The Post 9/11 GI Bill is a great benefit for service members. It allows them to earn a monthly housing stipend (BAH) while having the government pay up to $26,000 per academic year in qualifying tuition for up to 4 academic years. Further, members may transfer this benefit to their dependents (spouse and children) to be used years down the road. Understanding this benefit is a crucial part of understanding the complete military compensation package, especially for service academy and ROTC graduates that are looking at separation after their commitment is over.
What Benefits Pay For:
- 4 academic years (36 months) of benefits if you qualify for 100% benefits:
- Tuition and fees at any public school or up to $26,381.37 at a private school per academic year effective Aug 1, 2022. This can be for an undergraduate or graduate degree, vocational/technical training, entrepreneurship training, flight training, test fees, co-op training, work study and even correspondence or online training.
- Yellow Ribbon Program: If you are using a 100% GI bill benefit, many schools are part of this program where they pick up most or all of the remaining costs beyond the $26,381 benefit at a private school. This is how you may have heard of kids going to get Harvard MBAs for free and this is a crazy benefit if you can pull it off. This makes 8 years of service more attractive for a service academy graduate.
- Monthly Housing allowance for an E-5 based on the zip code you are in. This can range from $1,200 to $2,700. If you attend a 100% online school, you will receive half the average stipend.
- Book and supply stipend: $1,000 per year
- One-time relocation allowance: benefit of up to $500
Accrual of Benefits:
The below table and graph sum up not only how benefits are accrued, but also the estimated marginal benefit per month, based on the maximum tuition benefit and the housing stipend in Colorado Springs, CO:
Breakout of GI Bill Benefit Accrual by Months of Service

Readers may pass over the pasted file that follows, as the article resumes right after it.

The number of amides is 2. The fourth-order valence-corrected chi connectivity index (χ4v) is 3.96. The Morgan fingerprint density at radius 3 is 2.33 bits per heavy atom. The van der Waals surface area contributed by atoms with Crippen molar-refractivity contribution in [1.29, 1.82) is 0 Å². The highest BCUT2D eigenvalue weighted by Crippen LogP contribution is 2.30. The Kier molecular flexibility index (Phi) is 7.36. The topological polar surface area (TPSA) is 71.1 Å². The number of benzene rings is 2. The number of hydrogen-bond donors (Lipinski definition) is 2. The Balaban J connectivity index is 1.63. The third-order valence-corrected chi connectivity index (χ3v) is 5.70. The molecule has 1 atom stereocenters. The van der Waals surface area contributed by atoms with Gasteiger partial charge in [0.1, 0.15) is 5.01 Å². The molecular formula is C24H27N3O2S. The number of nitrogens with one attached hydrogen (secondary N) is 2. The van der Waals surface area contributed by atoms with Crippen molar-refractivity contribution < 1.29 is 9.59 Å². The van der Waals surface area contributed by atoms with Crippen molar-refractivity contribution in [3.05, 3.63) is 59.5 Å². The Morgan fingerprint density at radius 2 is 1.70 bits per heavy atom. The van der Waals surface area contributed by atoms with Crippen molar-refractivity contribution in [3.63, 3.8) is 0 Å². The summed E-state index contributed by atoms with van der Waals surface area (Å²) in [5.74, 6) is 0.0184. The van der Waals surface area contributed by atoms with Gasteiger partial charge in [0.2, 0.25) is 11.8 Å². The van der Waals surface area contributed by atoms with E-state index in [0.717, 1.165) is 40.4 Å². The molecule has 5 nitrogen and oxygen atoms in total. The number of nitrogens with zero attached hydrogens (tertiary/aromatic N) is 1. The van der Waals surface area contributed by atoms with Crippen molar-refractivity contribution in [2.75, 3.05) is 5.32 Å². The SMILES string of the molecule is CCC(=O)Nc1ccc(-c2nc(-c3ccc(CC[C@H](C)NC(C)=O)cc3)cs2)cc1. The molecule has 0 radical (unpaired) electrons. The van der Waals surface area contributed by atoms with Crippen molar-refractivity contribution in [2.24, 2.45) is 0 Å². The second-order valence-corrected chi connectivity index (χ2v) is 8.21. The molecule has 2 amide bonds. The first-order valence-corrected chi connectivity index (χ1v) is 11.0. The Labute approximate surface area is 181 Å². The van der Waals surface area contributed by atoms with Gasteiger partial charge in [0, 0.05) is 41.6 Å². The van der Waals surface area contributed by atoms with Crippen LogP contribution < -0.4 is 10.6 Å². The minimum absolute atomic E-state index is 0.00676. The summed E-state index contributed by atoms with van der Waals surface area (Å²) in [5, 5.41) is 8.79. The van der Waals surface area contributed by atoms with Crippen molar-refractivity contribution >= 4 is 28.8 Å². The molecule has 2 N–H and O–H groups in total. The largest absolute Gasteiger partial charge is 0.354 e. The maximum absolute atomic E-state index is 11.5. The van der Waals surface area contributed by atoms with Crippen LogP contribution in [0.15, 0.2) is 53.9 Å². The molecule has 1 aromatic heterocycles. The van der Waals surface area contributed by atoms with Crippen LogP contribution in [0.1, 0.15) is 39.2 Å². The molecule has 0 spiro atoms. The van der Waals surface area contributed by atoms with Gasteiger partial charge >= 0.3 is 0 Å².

Monthly Marginal GI Bill Benefit Accrual by Months of Service
How you interpret the above is the monthly benefit earned for each month of service within that time period. So if you do 3 months (or technically 90 days), every month is worth over $30,000, but additional service to 6 months only brings an additional $6,113 of benefit for each month. The interesting thing about the above graph is that the marginal benefit of additional months of service diminishes drastically after the first 3 months of service, and then a little more after 6 months. The first few months of qualifying service are so fruitful in this case. This is important to know as a service member who has just entered the service or a service academy graduate who has completed their commitment but is considering separation soon after. Completing just a few more months of service can bring immense financial benefits if you are pursuing education after your military career. If you do 3 more years past your initial commitment and use a Yellow Ribbon program, your compensation for this service could be somewhere around $300k+. It's important to have awareness of this accrual and what you may or may not be leaving on the table by separating.
The key thing here is that you need to transfer benefits to each dependent while you are in service to get them in the system. The application for transfer is linked here. You cannot add additional dependents after you separate, but if they are in the system with at least a month of benefit each, you can change your GI bill benefits anytime. Once you transfer your benefit, you incur a 4-year Active Duty Service Commitment (ADSC). In practice, this is why many service academy and ROTC graduates make their last big decision around the 11-12 year mark. This is after a 4-5 year commitment from school, 3 years to gain 100% GI bill, and 4 years for the transfer to dependents.
There are all kinds of nuances out there to the GI bill and endless information on the internet, I just wanted to hit the highlights and focus on the marginal accrual of benefits at different months of service.
- Know your benefits and be aware of when you separate and how much money you may be giving up
- Be aware of the timeline for transfers to beneficiaries
- Utilize the Yellow Ribbon program if possible when attending private school.
- Benefits can be used by you or spouses to attend any class and collect E-5 BAH. This can be $2,000 or more per month.